Maternal blood metal levels and fetal markers of metabolic function (Lay summary)

Ashley-Martin J, Dodds L, Arbuckle TE, Ettinger AS, Shapiro GD, Fisher M, Taback S, Bouchard MF, Monnier P, Dallaire R, Fraser WD. Environmental Research. 2015;136:27-34. doi: 10.1016/j.envres.2014.10.024

In this study, researchers investigated the possible harmful effects of prenatal exposure to metals on fetal markers of metabolic function and fetal growth using data from the MIREC Study. The fetal period is a time of greater susceptibility to the potential harmful effects of environmental contaminants, and previous research has suggested that maternal exposure to metals commonly found in the environment may have harmful effects on fetal growth. Examining indicators, or biomarkers, of metabolic function in the fetus allows us to assess the susceptibility of fetal development to environmental contaminants. (A biomarker is any measurable substance in an organism that can be used as an indicator of a particular disease, environmental exposure, or some other biological state).

People may be exposed to metals through contaminated food or water, industrial emissions, or cigarette smoking. In this study, researchers looked at the relationship between prenatal exposure to four metals – lead, mercury, arsenic, and cadmium – and fetal metabolic function using biomarkers in the umbilical cord blood of newborn infants. In addition, average levels of these metals in maternal blood samples taken in the 1st and 3rd trimester were used to gauge prenatal exposure to the four metals.

Certain hormones are involved in metabolic function, and two in particular – leptin and adiponectin (known as adipokines) – may help to predict childhood growth patterns. Low levels of adiponectin and high levels of leptin may be associated with adverse metabolic function. The levels of these hormones were measured in 1,363 umbilical cord blood samples and served as biomarkers of fetal metabolic function in this study.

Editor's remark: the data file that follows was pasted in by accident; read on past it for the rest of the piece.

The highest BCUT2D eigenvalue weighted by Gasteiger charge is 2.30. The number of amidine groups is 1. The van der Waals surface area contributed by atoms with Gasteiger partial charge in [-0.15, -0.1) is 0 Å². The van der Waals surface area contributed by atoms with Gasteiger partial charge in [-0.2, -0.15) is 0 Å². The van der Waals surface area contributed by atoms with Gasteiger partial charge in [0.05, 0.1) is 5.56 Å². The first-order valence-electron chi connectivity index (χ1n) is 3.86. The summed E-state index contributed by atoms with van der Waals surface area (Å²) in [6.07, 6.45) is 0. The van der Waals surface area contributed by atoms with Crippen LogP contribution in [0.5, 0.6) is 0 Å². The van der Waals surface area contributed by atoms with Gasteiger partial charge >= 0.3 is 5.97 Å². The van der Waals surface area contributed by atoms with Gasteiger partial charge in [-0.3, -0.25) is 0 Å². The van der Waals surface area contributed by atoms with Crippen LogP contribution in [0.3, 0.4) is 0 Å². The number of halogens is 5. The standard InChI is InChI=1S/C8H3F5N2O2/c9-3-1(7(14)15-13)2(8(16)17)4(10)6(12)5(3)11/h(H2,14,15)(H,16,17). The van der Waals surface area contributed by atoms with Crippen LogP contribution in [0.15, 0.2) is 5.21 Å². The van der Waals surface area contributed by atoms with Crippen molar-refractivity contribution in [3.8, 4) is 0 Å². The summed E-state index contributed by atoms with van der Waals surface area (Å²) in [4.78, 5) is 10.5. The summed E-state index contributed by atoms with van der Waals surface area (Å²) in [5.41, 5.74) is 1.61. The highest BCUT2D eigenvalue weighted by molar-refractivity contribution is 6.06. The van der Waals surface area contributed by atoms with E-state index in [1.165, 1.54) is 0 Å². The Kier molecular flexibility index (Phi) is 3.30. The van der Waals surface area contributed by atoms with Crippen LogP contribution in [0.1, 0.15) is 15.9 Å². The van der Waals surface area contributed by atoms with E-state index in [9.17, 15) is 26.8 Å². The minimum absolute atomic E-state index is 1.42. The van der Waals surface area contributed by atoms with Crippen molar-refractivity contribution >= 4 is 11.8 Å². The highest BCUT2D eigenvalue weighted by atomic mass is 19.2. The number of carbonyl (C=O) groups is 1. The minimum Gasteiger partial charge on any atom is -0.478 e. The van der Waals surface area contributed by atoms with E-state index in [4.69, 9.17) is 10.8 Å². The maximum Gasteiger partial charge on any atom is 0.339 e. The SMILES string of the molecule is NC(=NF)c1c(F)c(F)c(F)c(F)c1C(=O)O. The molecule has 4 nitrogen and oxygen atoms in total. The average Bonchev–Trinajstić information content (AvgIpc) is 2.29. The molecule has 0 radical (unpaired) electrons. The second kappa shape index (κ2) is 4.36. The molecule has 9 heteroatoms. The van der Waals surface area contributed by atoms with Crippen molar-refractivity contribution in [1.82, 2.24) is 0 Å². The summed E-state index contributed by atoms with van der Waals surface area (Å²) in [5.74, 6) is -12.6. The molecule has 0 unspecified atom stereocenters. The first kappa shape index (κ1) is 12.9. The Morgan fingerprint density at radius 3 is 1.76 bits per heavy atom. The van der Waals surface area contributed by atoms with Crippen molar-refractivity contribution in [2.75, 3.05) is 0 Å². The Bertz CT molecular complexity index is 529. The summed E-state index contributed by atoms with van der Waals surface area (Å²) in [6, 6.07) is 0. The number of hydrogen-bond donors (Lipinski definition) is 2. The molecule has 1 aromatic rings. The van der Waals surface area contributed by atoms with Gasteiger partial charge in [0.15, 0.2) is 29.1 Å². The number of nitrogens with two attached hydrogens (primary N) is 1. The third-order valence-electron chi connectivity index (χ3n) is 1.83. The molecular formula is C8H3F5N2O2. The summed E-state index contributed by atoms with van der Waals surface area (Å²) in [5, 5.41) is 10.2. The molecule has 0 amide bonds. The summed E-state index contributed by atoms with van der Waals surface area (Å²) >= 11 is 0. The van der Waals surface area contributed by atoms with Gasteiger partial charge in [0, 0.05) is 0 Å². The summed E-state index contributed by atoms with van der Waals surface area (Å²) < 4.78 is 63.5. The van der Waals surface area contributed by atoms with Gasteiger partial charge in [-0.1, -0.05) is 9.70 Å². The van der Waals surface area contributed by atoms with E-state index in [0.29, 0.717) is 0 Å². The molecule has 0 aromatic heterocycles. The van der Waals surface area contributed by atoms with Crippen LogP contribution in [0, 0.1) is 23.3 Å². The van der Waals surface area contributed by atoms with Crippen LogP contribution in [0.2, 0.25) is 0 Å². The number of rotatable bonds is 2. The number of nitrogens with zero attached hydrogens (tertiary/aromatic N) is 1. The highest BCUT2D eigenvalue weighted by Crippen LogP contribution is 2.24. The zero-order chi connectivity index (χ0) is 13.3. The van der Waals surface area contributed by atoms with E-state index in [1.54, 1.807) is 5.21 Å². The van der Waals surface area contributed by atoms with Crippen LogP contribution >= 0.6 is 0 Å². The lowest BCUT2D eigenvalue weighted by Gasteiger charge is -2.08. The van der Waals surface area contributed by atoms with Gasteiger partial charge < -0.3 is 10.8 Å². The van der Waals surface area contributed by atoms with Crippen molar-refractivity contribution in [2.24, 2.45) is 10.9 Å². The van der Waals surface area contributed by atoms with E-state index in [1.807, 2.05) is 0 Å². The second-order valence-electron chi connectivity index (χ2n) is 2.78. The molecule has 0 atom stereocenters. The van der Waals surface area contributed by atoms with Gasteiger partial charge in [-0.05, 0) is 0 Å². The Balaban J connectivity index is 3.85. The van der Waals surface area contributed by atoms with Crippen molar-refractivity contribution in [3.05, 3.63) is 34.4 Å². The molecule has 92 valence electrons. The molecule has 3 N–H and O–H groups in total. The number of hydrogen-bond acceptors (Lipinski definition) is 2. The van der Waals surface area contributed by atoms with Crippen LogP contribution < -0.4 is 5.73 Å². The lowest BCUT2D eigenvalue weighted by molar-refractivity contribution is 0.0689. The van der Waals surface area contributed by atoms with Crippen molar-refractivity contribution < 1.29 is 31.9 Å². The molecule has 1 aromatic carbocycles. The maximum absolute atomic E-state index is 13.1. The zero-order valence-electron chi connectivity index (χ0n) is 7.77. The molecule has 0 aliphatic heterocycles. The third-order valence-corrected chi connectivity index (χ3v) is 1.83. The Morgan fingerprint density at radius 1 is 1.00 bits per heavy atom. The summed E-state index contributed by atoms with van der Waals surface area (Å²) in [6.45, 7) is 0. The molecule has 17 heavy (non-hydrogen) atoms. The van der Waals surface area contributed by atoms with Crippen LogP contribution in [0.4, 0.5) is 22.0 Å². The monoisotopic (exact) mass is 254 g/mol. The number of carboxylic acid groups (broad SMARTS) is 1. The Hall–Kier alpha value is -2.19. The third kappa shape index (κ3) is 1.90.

It was found that the levels of leptin in the cord blood of newborn infants were higher among females than males, while the levels of adiponectin were about the same among males and females. The study also found that, compared to women with low levels of exposure, women with higher blood levels of cadmium were more likely to have infants with high levels of leptin in their cord blood. But this association, or link, was seen only among male infants. No meaningful relationships were found between the other metals and these biomarkers of metabolic function. However, when birth weight was considered, lead was linked to increased odds of high leptin levels.

The results of this research suggest that prenatal exposure to some metals may affect the metabolic development of the fetus, and that the influence of maternal levels of cadmium on the levels of the hormones leptin and adiponectin in the umbilical cord blood of newborn infants is sex-dependent. However, further research is needed to corroborate these findings and to better understand how prenatal exposures to contaminants, such as cadmium, may potentially affect growth patterns in childhood.